| Sourav Ganguly and Dilip Vengsarkar, in Mumbai, on Thursday |
New Delhi/Mumbai: Former India captains Sourav Ganguly, Kapil Dev and Mohammed Azharuddin extended their support for Sachin Tendulkar, who is under pressure to call time on his illustrious career after being bowled three times on the trot in the Test series against New Zealand.
Sourav said he is convinced that the senior batsman would respond in a befitting manner.
“It’s not the first time he was bowled. It has happened when he was at his peak. He had then found a way and he is going to do it again. I’m sure people’s talk (about his retirement) must have hurt him and he will respond to it,” Sourav said, after delivering the fourth Dilip Sardesai memorial lecture at the Bombay Gymkhana.
Sourav was sure that Tendulkar would call it a day when he’s on a high like all great players do.
“Having played with him for so long, you got to believe he’s not over. When he retires, he will go on a high like it should be for every player and more so for the great man,” said the stalwart while answering a query before a packed gathering, which included former Test players Ajit Wadekar, Dilip Vengsarkar, Sanjay Manjrekar and Bapu Nadkarni.
Kapil also echoed Sourav’s views. “Honestly, I wanted him to retire after the World Cup win. But the need of the hour is that I will stand by him. I want to back him and want him to go with a big smile,” Kapil, the first World Cup wining captain, said.
“It is tough to leave a game you love. It was tough for me as well. And he has got so much in the last 23 years. So, it's wrong for us to discuss (retirement),” Kapil said.
Azharuddin, one of the most successful Indian captains, suggested Tendulkar to play more matches to rediscover his form.
“I have found that he has become a little slow. Reflexes go slow with age and pressure. It's been 23 years now and it takes a toll. Everyone is talking about Virat Kohli. He is doing well because he has played so many matches. Sachin played the two Test matches (against New Zealand) after three months. I think he needs to play more.
“Now that he wants to continue playing, he should play more matches. And when he goes, he should go with a smile, everyone should know it before and then celebrate that game,” Azhar said.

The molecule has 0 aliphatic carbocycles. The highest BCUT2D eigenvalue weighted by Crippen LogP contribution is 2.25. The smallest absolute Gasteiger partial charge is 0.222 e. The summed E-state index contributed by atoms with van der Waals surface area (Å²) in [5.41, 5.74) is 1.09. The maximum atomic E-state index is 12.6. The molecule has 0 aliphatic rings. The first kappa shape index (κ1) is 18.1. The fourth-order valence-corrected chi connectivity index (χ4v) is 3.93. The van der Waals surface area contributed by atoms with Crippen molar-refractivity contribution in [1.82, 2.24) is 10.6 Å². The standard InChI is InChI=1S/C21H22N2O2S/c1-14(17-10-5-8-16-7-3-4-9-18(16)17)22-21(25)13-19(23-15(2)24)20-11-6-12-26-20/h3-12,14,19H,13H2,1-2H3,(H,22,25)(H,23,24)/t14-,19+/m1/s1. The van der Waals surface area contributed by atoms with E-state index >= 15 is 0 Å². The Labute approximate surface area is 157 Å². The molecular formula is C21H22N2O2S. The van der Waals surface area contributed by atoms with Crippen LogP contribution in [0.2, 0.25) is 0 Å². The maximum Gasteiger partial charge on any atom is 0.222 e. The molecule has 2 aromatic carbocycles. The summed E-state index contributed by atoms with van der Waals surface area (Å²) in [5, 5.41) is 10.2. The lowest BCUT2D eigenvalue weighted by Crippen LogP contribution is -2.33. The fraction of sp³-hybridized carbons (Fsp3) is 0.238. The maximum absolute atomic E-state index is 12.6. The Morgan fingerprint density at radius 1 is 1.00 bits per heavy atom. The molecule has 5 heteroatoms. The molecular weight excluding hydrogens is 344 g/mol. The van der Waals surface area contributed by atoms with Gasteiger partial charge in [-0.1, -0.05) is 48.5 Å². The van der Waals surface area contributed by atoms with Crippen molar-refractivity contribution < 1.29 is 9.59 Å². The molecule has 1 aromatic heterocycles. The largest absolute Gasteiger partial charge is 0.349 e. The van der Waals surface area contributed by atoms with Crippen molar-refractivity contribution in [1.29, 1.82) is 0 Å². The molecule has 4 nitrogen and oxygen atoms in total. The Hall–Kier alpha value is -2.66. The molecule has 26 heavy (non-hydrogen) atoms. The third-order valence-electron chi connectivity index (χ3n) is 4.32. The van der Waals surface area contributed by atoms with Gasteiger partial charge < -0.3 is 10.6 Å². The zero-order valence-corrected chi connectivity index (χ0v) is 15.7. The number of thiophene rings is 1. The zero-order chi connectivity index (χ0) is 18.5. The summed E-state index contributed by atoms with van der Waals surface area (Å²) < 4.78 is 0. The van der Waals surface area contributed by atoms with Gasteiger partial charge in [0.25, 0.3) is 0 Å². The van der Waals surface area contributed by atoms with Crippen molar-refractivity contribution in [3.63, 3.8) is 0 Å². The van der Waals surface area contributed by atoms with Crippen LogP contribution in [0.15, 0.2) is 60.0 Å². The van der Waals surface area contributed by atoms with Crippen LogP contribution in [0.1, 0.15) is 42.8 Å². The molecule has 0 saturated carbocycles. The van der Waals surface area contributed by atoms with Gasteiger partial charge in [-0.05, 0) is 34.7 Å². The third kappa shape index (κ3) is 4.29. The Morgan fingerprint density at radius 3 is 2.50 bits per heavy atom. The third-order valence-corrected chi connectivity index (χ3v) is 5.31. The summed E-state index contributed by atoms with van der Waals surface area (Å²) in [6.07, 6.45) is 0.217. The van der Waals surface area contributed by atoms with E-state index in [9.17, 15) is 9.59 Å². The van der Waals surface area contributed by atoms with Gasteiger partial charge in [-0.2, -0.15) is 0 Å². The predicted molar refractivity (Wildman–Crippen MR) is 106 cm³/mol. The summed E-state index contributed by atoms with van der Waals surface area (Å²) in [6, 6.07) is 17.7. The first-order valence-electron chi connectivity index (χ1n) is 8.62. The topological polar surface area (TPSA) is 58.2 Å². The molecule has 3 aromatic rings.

However, Kapil took a jibe at Tendulkar for not expressing himself clearly as he hardly gives opinions. “I have not seen a better sportsperson that India has produced. But in his 23 years as a player, I still don’t know him. That’s the problem. We must know his opinion,” he said.
Ganguly noted Tendulkar’s advancing age and said the batsman should now concentrate on Test cricket more while utilising the limited overs cricket to get into the groove for the longer version whenever possible.
“He has in the past used one-day cricket to stay in focus for Tests. But it’s up to him as he knows his game better than others. He’s close to 40… He can’t play all forms of cricket. I feel he should concentrate more on Test cricket,” Ganguly said.
Looking at the way the Indian fast bowlers had dropped in pace after a few years at international level, Ganguly felt they needed personal physical trainers to work with.
"Players are on the road all the time. When I toured England in 1996 the only time I visited the gym was to see how it was. But things have changed with the arrival of foreign trainers.
"A personal physical trainer needs to be there for our fast bowlers all the time. When Zaheer Khan and Munaf Patel started their careers they clocked 150 kph but two years down the line they had become line and length bowlers," he said.
Both Kapil and Azhar also asked youngsters to excel in Test cricket and not get distracted by Twenty20 format.
"No cricket is bigger than Test cricket. T20 is exciting for youngsters. There is fun on that track but there is danger too. It's good to see sixes and boundaries but real cricket is Test cricket," Kapil said.
Echoing the same sentiment, Azhar said," Test cricket is the real test of a cricketer. I think, the ICC and all the cricket Boards should make efforts to ensure that Test cricket stays no matter how many formats come."